I'd prefer not to: Bartleby and the excesses of interpretation

Research output: Journal contributionsJournal articlesResearchpeer-review

Authors

This paper engages with Herman Melville's short story Bartleby the Scrivener, as well as contemporary discussions thereof, so as to consider a peculiar concept of excess suggested to us by its main character. Our discussion focuses upon three of the most prominent contemporary Bartlebys: 'The Politicized Bartleby' of Slavoj Zizek, Michael Hardt and Antonio Negri; 'The Originary Bartleby' of Gilles Deleuze; and 'The Whatever Bartleby' of Giorgio Agamben. On the basis of these interpretations we derive a concept of excess as the residual surplus of any categorical interpretation, the yet to be accounted for, the not yet explained, the un-interpretable, the indeterminate, the always yet to arrive, precisely that which cannot be captured, held onto nor put in place. This particular discussion of Bartleby is connected to a more general discussion of a management and organization studies that has become increasingly reliant upon literary texts. On this topic, we pass a not altogether optimistic commentary, itself informed by the excessive demand of adequately interpreting Bartleby.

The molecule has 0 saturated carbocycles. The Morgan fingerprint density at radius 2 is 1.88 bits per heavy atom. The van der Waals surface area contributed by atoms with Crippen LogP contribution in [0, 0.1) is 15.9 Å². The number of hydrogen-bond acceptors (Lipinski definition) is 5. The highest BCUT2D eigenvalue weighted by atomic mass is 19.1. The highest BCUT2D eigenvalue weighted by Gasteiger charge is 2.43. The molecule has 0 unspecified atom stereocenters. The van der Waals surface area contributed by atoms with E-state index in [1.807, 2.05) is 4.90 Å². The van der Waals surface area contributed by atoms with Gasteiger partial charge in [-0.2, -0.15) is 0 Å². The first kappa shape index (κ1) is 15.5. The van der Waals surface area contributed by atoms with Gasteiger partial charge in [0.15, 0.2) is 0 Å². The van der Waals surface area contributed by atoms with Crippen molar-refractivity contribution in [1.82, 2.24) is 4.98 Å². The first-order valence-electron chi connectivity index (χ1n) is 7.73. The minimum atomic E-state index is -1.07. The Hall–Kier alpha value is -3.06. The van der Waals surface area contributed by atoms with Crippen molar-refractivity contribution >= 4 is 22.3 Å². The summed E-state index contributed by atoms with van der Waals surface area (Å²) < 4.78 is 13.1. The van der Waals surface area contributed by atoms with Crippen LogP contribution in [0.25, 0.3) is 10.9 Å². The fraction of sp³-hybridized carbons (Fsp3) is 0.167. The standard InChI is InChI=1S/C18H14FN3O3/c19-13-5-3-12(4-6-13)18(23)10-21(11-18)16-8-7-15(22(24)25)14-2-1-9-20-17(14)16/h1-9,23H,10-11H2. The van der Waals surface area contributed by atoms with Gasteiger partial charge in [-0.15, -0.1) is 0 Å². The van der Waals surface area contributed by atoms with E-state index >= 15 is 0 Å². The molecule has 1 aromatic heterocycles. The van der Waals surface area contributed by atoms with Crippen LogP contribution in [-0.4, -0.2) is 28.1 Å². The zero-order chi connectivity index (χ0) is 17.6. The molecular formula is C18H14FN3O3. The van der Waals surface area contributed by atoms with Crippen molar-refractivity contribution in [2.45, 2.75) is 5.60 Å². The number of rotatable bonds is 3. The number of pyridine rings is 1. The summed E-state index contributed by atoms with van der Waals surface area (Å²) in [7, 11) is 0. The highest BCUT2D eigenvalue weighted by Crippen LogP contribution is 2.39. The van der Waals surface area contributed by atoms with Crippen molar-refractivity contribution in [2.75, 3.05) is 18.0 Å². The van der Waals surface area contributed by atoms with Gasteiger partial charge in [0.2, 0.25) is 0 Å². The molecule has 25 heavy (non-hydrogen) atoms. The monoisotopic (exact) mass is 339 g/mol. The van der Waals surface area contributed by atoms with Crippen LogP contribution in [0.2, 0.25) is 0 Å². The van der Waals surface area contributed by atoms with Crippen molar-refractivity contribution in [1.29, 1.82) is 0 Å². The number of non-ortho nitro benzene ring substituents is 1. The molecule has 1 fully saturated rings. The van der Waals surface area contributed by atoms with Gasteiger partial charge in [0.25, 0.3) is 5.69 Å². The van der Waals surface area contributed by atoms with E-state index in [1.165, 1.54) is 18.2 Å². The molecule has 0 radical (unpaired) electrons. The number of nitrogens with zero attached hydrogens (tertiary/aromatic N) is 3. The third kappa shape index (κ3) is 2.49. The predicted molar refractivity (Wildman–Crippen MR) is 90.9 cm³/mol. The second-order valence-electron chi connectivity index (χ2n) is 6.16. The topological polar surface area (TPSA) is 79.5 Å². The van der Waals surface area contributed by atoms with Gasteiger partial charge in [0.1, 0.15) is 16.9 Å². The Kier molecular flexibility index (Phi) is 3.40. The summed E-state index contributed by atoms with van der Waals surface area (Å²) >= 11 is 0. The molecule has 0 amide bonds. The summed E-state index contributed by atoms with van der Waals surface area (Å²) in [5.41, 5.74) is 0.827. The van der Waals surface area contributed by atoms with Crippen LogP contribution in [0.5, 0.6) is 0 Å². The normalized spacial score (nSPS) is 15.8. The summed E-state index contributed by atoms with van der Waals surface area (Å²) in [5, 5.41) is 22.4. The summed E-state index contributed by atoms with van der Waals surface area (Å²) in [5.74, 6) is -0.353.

Original languageEnglish
JournalCulture and Organisation
Volume13
Issue number2
Pages (from-to)171-183
Number of pages13
ISSN1475-9551
DOIs
Publication statusPublished - 2007
Externally publishedYes